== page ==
Background. Growth factors have been shown to improve healing in impaired models but not after malnutrition. The effects of growth factors on altered tissue repair caused by malnutrition were examined. Methods. Nondiabetic and diabetic mice fed a 1% protein diet received full-thickness skin wounds. Wounds were treated topically with vehicle, platelet-derived growth factor (PDGF, 10 μg) or basic fibroblast growth factor (bFGF, 1 μg), for 5 days. Results. Malnourished animals developed significantly impaired wound closure. PDGF or bFGF did not enhance closure in nondiabetic C57BL/KsJ-db/m mice, whether fed normal or restricted diets. The same treatment regimen was effective in reversing the delayed wound closure in their genetically diabetic C57BL/KsJ-db/db littermates. The growth factors significantly enhanced tissue repair in diabetic mice fed a 1% protein diet starting as early as day 15 and continuing until day 21. Protein-depleted diabetic wounds had significantly decreased cellularity and granulation tissue formation. These deficiencies were reversed with growth factor treatment. Conclusions. Despite the lack of effects in nondiabetic animals, growth factors improve healing in diabetic mice with restricted protein intake. The differential effects may result from different healing mechanisms: nondiabetic animals heal mainly by contraction; diabetic animals require granulation tissue formation and reepithelialization.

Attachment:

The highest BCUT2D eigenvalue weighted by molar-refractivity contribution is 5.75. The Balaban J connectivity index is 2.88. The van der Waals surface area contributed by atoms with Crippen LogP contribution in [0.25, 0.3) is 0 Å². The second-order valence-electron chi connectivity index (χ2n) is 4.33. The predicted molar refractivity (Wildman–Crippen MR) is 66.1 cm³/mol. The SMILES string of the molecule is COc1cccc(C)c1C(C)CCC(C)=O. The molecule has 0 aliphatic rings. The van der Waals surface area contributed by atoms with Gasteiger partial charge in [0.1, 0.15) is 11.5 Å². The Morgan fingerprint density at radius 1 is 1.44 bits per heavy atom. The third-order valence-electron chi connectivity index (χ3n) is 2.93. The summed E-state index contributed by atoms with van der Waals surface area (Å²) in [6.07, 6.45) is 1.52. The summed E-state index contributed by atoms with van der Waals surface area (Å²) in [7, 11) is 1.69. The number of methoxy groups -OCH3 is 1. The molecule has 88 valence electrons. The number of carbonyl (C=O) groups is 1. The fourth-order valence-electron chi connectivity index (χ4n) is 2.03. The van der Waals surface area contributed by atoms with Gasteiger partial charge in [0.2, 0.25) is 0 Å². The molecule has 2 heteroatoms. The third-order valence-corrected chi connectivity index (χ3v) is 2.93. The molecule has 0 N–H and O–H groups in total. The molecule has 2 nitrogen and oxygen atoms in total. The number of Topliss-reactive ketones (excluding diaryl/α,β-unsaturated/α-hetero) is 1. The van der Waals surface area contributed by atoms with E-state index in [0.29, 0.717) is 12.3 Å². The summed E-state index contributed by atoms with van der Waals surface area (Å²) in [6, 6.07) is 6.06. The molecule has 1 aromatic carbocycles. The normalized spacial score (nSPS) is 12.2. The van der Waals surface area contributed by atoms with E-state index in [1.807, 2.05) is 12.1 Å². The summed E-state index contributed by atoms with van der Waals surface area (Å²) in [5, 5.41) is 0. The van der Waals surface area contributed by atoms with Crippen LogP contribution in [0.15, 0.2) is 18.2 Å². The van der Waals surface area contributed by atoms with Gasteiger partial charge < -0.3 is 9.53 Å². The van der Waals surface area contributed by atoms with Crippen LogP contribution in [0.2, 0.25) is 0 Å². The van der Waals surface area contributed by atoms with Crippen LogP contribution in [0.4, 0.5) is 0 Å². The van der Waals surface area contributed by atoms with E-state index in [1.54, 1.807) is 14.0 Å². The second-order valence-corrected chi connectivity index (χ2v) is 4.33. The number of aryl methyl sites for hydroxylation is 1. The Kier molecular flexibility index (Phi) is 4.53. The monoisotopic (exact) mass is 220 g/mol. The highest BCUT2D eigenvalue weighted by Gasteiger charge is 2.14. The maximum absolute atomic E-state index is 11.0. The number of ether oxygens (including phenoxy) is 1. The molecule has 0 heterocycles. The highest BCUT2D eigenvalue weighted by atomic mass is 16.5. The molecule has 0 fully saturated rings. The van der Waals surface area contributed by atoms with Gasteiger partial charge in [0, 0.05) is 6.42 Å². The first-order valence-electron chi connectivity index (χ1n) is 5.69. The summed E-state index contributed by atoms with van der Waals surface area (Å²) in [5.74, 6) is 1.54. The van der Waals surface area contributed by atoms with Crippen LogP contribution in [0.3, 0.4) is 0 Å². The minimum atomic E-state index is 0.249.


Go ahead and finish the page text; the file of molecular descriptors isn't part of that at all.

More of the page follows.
|Original language||English (US)|
|Number of pages||6|
|State||Published - 1993|
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